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UFC Performance Institute data notebook: Takedowns not as important to wins as traditionally thought

Esther Lin, MMA Fighting

LAS VEGAS — The UFC Performance Institute is leading in the areas of injury prevention, nutrition and strength and conditioning for UFC fighters. Those are not the only areas the state-of-the-art facility’s staff are looking at, though.

The UFC PI, which is now one year old, published an 80-page analysis last week and the first chapter is entitled “Winning in the UFC.” UFC Performance Institute vice president of performance Duncan French said at a recent media gathering on the promotion’s campus that the entire, lengthy study was founded on that question — how do fighters win fights in the UFC? Everything else, French said, was “reverse engineered” from that.

And the answers to that question might come as a surprise. At least some of them. UFC Hall of Famer Forrest Griffin, who is now the UFC vice president of athlete development, said the main thing that stunned him in the data is that takedown success is only the 19th-most important metric involved in winning fights in men’s divisions.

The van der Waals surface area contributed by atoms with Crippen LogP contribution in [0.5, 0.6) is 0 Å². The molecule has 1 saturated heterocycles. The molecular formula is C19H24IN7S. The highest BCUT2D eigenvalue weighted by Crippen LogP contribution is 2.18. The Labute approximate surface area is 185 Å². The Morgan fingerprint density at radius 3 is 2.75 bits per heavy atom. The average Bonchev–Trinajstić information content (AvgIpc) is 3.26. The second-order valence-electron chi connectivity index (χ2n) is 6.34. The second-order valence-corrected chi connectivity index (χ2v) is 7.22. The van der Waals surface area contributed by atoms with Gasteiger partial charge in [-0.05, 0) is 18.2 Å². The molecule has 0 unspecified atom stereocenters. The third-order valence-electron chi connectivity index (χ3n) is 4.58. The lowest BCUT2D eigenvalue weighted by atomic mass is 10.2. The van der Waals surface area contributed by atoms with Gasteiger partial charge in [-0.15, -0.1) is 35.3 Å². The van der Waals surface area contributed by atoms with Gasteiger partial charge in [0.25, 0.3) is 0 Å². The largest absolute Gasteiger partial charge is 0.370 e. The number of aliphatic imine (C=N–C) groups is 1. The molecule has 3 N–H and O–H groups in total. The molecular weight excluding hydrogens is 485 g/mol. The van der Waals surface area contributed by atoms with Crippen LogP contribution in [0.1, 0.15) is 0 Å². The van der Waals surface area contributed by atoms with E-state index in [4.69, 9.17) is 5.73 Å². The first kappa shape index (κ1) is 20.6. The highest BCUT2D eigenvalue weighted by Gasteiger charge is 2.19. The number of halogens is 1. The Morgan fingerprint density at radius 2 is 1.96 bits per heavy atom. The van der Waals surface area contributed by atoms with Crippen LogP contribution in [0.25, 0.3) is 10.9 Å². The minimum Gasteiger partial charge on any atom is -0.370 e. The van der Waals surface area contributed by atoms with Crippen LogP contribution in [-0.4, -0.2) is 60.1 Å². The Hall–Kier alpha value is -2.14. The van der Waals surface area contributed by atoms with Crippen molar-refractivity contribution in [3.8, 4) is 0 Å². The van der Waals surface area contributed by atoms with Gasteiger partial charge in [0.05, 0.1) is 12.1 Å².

“I would have thought from my coaching that the ability to dictate where the fight is is the most important thing in a fight,” Griffin said. “But as far as judging criteria and winning a fight, strikes landed to the head is the most important thing. Significant strikes. Those are the most important things. It’s not that takedowns aren’t important. It’s just that of the 167 metrics — data points — that are collected from each fight, it falls down to 19th. Which surprises you, right?”

The UFC PI has data on how fighters win fights going back to 2002. Some of the numbers are fascinating. The top five “key performance indicators” in UFC fights are:

  1. Total strikes landed
  2. Significant strikes success percentage
  3. Total strikes attempted
  4. Time in ground control
  5. Significant strikes landed

Per the data, 72 percent of the top-five key performance indicators for all weight classes are related to striking techniques. The UFC PI broke that information down, division by division. Strikes landed is the top key performance indicator in all but two weight classes — featherweight and flyweight. In those two divisions, time in ground control is No. 1. Strikes landed is No. 2 in those weight classes, though.

When it comes to length of fights and how they end, those stats are not as shocking. Heavyweight fights last just 8:02 on average and that number goes up as the weight classes get smaller. Women’s strawweight fights are the longest — 12:35 on average.

While lengths of fights have gone up 32.2 percent since 2002, heavyweight bouts still end relatively quickly and most of the time by knockout — a 60.1-percent clip. On the other end of the spectrum, women’s strawweight fights go to decision 65.9 percent of the time. But women’s 115-pound fights also have the highest submission percentage of any division: 27.1 percent. For the most part, the lighter the weight, the more decisions there will be.